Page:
4th year undergraduate project reveals hint of origin of life on Earth

4th year undergraduate project reveals hint of origin of life on Earth

The Apex Basalt in the Marble Bar greenstone belt of the Pilbara Craton, Western Australia, has long been a focus for the investigation of early Earth environments and potential microbial life. At 3.46 billion years old, it is particularly notable for the presence of carbonaceous microstructures in hydrothermal black chert veins at the Chinaman Creek locality. Interpreted in the 1980s by Schopf as representing species of fossilised prokaryotes, the origin and nature of these ‘microfossils’ has been highly debated, particularly by the department’s late Martin Brasier. Recent morphological and geochemical analyses by Brasier, David Wacey and others, have conclusively shown the structures to be mineral artefacts arising from fluid flow within an active hydrothermal system.

Whilst the hydrothermal chert veins have been studied in great detail, relatively little is known about the overlying sedimentary cherts that are interbedded with volcanic rocks of the Apex Basalt. These units, often internally laminated and preserving a range of microscopic structures, may provide evidence of sedimentary environments (and their associated biotas) reflecting quiet, shallow marine periods in an otherwise volcanic ‘Apex time’.

Keyron-Hickman Lewis (St Edmund Hall, 2011) undertook a 4th year undergraduate Master’s project to document and assess the origins of the carbonaceous microstructures present in the lowermost of the stratiform chert units (informally known as the ‘Apex chert’. Keyron tells us “I had no hesitation in asking Martin Brasier to be my Master’s supervisor – his lectures and tutorials on the relationship between the ancient Earth and its biosphere were inspiring. He set me this very challenging, though immensely intellectually rewarding, task – it is rather like a geological detective piece, since in such complex, silicified rocks, the clues hesitate to be easily forthcoming! I hope it reflects well the multi-strategy approach he advocated for these types of studies”. Using confocal laser scanning microscopy, Keyron was able to identify differences between the carbon found within clotted grey-black cherts and carbon in microgranular cherts; the former provide no evidence to support biological origin of the carbon, but the latter contain laminated structures which pass a number of the morphological criteria for biogenicity. He then undertook geochemical mapping of the microgranular chert using laser Raman micro-spectroscopy and NanoSIMS. This confirmed the age of the carbon, and revealed an interesting finding. Correlations of biologically significant elements are clear in these microstructures, and the morphology of filament-like laminae adjacent to the microgranular cherts are directly comparable to a sub-type of microbially induced sedimentary structure (MISS).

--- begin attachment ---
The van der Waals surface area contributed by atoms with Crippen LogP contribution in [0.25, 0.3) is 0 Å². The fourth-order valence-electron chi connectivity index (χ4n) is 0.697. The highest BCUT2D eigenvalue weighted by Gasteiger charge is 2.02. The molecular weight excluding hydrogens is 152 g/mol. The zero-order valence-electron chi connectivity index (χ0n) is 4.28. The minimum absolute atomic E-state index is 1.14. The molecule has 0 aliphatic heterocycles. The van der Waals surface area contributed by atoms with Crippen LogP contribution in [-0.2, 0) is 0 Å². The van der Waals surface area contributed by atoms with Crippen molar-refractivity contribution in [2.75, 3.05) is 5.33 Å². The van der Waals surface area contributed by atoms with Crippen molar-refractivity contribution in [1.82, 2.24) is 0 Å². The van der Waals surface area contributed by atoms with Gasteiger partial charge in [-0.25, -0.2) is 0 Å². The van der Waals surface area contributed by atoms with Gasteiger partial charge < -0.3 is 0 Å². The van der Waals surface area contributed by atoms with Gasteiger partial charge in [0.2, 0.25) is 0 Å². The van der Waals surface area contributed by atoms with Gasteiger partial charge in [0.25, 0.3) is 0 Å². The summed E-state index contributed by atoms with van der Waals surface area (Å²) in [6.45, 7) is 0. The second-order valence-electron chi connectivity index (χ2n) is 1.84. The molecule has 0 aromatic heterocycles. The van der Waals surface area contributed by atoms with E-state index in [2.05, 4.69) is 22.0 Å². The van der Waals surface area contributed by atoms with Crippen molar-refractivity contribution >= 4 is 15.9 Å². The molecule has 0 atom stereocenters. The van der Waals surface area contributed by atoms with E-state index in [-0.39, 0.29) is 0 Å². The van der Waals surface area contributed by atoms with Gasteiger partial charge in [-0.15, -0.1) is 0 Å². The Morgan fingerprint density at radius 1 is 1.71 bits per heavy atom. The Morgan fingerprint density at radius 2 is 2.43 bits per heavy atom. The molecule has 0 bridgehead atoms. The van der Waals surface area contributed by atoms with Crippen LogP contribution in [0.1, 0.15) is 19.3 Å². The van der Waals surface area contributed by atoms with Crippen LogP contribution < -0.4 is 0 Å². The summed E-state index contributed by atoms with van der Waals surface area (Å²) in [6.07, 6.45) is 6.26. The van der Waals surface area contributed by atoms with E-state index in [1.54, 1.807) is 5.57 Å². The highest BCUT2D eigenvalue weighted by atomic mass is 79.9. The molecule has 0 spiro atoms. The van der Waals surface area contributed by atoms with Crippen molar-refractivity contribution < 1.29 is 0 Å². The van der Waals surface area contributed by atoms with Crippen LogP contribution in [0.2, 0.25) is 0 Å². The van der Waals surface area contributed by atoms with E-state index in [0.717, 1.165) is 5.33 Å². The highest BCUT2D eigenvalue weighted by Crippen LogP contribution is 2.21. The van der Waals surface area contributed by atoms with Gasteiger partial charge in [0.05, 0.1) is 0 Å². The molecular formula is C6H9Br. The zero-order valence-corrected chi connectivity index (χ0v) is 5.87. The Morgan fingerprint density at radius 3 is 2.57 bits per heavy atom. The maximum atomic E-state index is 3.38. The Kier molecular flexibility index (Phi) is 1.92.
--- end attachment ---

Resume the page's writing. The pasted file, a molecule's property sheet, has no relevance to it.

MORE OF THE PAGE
Whilst conscious not to re-open the ‘Apex Chert’ controversy, Keyron’s work suggests the dominantly volcanic Archaean environment may yet yield evidence of biological activity, and thus the beginnings of life on this planet. Keyron explains: “The findings of our paper shed new light on an ancient lithology: although the stratiform unit is but a few metres from the controversial hydrothermal chert vein, it portrays a wholly different environment of deposition, and a selection of microstructures having the promise of biogenicity. I hope that our work will encourage further evaluative appraisals into such structures, both in the Apex chert and in other ancient rocks, for it is only through geologically informed investigations that we can best appreciate the scenes and the players on this Archaean stage”.

The 4th year Masters project represents 50% of the final year of the MEarthSci at Oxford, and often leads to further academic study. Students become immersed in research groups and spend much of their time working with postdocs and Faculty on projects with real academic rigour. Publication in academic journals is not unusual, as seen by Luke Jones’ recent inclusion in a paper on the ocean’s carbon cycle.

Paper: Carbonaceous microstructures from sedimentary laminated chert within the 3.46 Ga Apex Basalt, Chinaman Creek locality, Pilbara, Western Australia, by Keyron Hickman-Lewis, Russell J. Garwood, Martin D. Brasier, Tomasz Goral, Haibo Jiang, Nicola McLoughlin and David Wacey www.sciencedirect.com/science/article/pii/S0301926816300262